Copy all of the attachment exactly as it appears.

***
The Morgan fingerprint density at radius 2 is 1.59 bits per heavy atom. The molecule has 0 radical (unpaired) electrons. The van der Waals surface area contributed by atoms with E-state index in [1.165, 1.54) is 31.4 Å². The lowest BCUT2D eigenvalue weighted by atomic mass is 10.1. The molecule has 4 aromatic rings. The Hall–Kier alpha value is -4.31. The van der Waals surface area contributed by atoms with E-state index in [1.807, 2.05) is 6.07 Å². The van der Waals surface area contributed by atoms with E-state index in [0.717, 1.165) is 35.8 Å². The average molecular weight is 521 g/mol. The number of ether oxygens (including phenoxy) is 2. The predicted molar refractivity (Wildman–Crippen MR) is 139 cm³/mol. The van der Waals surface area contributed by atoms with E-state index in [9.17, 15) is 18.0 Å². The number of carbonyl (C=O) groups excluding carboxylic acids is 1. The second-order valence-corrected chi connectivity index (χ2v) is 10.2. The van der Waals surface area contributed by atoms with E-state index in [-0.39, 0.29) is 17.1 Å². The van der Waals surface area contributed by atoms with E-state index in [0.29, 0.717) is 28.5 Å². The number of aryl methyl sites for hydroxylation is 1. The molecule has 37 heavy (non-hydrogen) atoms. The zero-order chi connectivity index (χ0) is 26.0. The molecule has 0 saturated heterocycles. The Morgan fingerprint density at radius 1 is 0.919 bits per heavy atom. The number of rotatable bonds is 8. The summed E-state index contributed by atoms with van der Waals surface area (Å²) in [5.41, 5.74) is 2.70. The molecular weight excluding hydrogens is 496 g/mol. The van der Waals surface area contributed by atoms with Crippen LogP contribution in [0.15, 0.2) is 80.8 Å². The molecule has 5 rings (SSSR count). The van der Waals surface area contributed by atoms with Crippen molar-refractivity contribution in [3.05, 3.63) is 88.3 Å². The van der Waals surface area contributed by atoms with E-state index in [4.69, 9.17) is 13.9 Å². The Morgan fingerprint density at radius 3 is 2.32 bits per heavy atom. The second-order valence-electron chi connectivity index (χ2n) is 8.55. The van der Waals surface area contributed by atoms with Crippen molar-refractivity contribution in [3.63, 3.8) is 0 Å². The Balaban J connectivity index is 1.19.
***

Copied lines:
The Morgan fingerprint density at radius 2 is 1.59 bits per heavy atom. The molecule has 0 radical (unpaired) electrons. The van der Waals surface area contributed by atoms with E-state index in [1.165, 1.54) is 31.4 Å². The lowest BCUT2D eigenvalue weighted by atomic mass is 10.1. The molecule has 4 aromatic rings. The Hall–Kier alpha value is -4.31. The van der Waals surface area contributed by atoms with E-state index in [1.807, 2.05) is 6.07 Å². The van der Waals surface area contributed by atoms with E-state index in [0.717, 1.165) is 35.8 Å². The average molecular weight is 521 g/mol. The number of ether oxygens (including phenoxy) is 2. The predicted molar refractivity (Wildman–Crippen MR) is 139 cm³/mol. The van der Waals surface area contributed by atoms with E-state index in [9.17, 15) is 18.0 Å². The number of carbonyl (C=O) groups excluding carboxylic acids is 1. The second-order valence-corrected chi connectivity index (χ2v) is 10.2. The van der Waals surface area contributed by atoms with E-state index in [-0.39, 0.29) is 17.1 Å². The van der Waals surface area contributed by atoms with E-state index in [0.29, 0.717) is 28.5 Å². The number of aryl methyl sites for hydroxylation is 1. The molecule has 37 heavy (non-hydrogen) atoms. The zero-order chi connectivity index (χ0) is 26.0. The molecule has 0 saturated heterocycles. The Morgan fingerprint density at radius 1 is 0.919 bits per heavy atom. The number of rotatable bonds is 8. The summed E-state index contributed by atoms with van der Waals surface area (Å²) in [5.41, 5.74) is 2.70. The molecular weight excluding hydrogens is 496 g/mol. The van der Waals surface area contributed by atoms with Crippen LogP contribution in [0.15, 0.2) is 80.8 Å². The molecule has 5 rings (SSSR count). The van der Waals surface area contributed by atoms with Crippen molar-refractivity contribution in [3.05, 3.63) is 88.3 Å². The van der Waals surface area contributed by atoms with E-state index in [4.69, 9.17) is 13.9 Å². The Morgan fingerprint density at radius 3 is 2.32 bits per heavy atom. The second-order valence-electron chi connectivity index (χ2n) is 8.55. The van der Waals surface area contributed by atoms with Crippen molar-refractivity contribution in [3.63, 3.8) is 0 Å². The Balaban J connectivity index is 1.19.